Chung, Philip, Heller, J Alex, Etemadi, Mozziyar, Ottoson, Paige E, Liu, Jonathan A, Rand, Larry, and Roy, Shuvo
Journal of visualized experiments : JoVE, iss 88
Vagina, Humans, Silicone Elastomers, Equipment and Supplies, Computer-Aided Design, Female, Printing, Three-Dimensional, Bioengineering, Issue 88, liquid injection molding, reaction injection molding, molds, 3D printing, fused deposition modeling, rapid prototyping, medical devices, low cost, low volume, rapid turnaround time, Cognitive Sciences, Biochemistry and Cell Biology, and Psychology
Biologically inert elastomers such as silicone are favorable materials for medical device fabrication, but forming and curing these elastomers using traditional liquid injection molding processes can be an expensive process due to tooling and equipment costs. As a result, it has traditionally been impractical to use liquid injection molding for low-cost, rapid prototyping applications. We have devised a method for rapid and low-cost production of liquid elastomer injection molded devices that utilizes fused deposition modeling 3D printers for mold design and a modified desiccator as an injection system. Low costs and rapid turnaround time in this technique lower the barrier to iteratively designing and prototyping complex elastomer devices. Furthermore, CAD models developed in this process can be later adapted for metal mold tooling design, enabling an easy transition to a traditional injection molding process. We have used this technique to manufacture intravaginal probes involving complex geometries, as well as overmolding over metal parts, using tools commonly available within an academic research laboratory. However, this technique can be easily adapted to create liquid injection molded devices for many other applications.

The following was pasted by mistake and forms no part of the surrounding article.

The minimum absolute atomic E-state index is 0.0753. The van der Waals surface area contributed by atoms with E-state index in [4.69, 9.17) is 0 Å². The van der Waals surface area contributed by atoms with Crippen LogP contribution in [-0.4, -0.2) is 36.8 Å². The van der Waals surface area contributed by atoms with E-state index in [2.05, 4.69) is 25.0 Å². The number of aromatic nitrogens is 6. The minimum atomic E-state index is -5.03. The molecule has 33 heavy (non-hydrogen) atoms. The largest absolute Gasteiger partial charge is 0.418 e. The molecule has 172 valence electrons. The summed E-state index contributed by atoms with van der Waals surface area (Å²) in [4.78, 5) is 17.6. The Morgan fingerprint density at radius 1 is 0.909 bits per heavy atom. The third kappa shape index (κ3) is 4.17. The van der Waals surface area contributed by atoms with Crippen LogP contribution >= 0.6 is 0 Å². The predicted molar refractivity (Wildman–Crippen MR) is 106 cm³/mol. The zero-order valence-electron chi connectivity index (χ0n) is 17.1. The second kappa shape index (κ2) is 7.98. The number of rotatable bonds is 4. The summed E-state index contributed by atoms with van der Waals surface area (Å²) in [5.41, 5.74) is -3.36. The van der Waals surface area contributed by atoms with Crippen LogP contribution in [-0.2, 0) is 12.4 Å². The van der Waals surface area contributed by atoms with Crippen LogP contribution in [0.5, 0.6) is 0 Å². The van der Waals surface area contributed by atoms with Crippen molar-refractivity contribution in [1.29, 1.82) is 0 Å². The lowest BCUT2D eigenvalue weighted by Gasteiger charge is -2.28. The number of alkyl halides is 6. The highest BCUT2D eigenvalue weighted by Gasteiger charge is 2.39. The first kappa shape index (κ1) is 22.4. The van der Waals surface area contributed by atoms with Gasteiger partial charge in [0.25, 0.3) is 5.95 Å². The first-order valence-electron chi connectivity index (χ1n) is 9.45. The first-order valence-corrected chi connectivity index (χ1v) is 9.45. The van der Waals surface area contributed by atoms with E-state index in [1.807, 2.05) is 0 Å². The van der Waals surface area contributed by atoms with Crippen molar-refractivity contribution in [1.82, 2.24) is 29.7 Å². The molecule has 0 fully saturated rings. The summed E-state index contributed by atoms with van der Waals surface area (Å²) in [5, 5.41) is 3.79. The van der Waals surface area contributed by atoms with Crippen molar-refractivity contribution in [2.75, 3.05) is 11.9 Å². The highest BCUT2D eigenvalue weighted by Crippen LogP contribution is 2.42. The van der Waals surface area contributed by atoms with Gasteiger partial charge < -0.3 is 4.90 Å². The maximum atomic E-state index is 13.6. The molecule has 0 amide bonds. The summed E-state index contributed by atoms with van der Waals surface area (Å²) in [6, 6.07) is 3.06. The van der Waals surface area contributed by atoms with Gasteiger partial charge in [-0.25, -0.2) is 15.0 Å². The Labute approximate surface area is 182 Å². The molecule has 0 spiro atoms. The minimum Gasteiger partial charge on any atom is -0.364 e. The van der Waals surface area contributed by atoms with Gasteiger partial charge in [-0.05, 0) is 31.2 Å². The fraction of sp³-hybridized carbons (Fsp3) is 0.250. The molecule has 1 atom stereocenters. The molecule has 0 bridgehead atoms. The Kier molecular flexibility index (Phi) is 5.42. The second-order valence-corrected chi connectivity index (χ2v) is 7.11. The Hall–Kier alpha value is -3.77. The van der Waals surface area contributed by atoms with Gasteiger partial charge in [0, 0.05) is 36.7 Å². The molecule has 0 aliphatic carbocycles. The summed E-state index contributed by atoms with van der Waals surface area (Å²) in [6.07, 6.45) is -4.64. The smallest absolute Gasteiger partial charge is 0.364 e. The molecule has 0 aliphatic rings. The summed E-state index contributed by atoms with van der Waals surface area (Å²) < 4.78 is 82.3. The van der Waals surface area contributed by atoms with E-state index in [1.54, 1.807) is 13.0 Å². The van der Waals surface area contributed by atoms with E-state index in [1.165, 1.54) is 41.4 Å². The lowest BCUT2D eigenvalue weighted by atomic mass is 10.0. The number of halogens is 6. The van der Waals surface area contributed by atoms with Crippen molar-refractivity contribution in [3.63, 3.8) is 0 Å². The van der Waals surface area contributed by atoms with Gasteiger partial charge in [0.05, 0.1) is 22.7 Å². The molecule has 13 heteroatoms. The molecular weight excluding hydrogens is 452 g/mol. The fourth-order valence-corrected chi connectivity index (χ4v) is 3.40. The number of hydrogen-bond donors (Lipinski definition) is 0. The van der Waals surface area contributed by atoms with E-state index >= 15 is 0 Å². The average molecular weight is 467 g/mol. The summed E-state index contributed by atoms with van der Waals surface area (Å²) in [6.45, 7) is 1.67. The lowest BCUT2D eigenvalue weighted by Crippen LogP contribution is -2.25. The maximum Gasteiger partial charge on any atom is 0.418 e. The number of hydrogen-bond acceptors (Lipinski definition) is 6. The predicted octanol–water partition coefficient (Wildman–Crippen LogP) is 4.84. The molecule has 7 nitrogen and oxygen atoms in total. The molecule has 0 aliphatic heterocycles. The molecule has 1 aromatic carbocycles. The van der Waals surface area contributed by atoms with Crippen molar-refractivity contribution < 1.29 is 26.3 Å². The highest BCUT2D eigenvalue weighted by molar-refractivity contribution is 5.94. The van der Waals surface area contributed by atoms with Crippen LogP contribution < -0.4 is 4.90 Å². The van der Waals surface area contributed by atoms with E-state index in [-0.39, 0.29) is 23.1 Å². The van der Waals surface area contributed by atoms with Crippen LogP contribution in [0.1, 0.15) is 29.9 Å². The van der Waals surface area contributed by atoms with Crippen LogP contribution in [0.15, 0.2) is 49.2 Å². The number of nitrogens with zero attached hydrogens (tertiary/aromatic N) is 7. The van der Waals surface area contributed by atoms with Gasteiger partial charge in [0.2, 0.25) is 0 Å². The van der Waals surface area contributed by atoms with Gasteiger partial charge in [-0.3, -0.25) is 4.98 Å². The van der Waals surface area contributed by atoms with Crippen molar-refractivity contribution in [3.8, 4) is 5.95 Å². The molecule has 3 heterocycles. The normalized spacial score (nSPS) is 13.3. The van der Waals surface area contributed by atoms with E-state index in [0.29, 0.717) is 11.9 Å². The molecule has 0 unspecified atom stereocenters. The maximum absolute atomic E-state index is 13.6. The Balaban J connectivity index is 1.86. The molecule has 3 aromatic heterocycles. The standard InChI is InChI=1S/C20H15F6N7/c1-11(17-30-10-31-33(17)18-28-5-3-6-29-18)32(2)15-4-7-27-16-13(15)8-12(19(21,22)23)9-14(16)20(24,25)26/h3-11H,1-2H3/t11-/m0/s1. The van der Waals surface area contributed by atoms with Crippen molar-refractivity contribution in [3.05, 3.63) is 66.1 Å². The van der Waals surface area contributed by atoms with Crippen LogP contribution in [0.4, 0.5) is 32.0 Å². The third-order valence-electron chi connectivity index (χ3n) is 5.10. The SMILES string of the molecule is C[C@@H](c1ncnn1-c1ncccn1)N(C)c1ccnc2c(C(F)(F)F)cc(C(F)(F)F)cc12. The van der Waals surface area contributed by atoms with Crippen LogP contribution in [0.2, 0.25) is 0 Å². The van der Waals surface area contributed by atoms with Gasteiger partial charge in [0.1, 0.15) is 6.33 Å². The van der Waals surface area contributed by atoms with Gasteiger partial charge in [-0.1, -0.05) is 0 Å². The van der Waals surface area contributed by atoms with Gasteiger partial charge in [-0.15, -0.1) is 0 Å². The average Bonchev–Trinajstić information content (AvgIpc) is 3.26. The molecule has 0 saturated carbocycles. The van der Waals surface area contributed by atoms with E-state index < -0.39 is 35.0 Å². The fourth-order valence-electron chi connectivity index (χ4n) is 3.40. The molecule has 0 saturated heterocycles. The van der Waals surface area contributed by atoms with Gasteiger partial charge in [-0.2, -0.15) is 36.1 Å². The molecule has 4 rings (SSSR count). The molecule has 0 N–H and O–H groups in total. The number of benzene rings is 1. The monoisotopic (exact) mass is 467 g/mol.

Històries de vida, Discapacitat visual, Educació artística, Prototipatge ràpid, Ceguesa, Impressió tridimensional, Life history, Visual impairment, Art education, Rapid prototyping, Blindness, 3D printing, Historias de vida, Discapacidad visual, Educación artística, Prototipado rápido, Ceguera, and Impresión tridimensional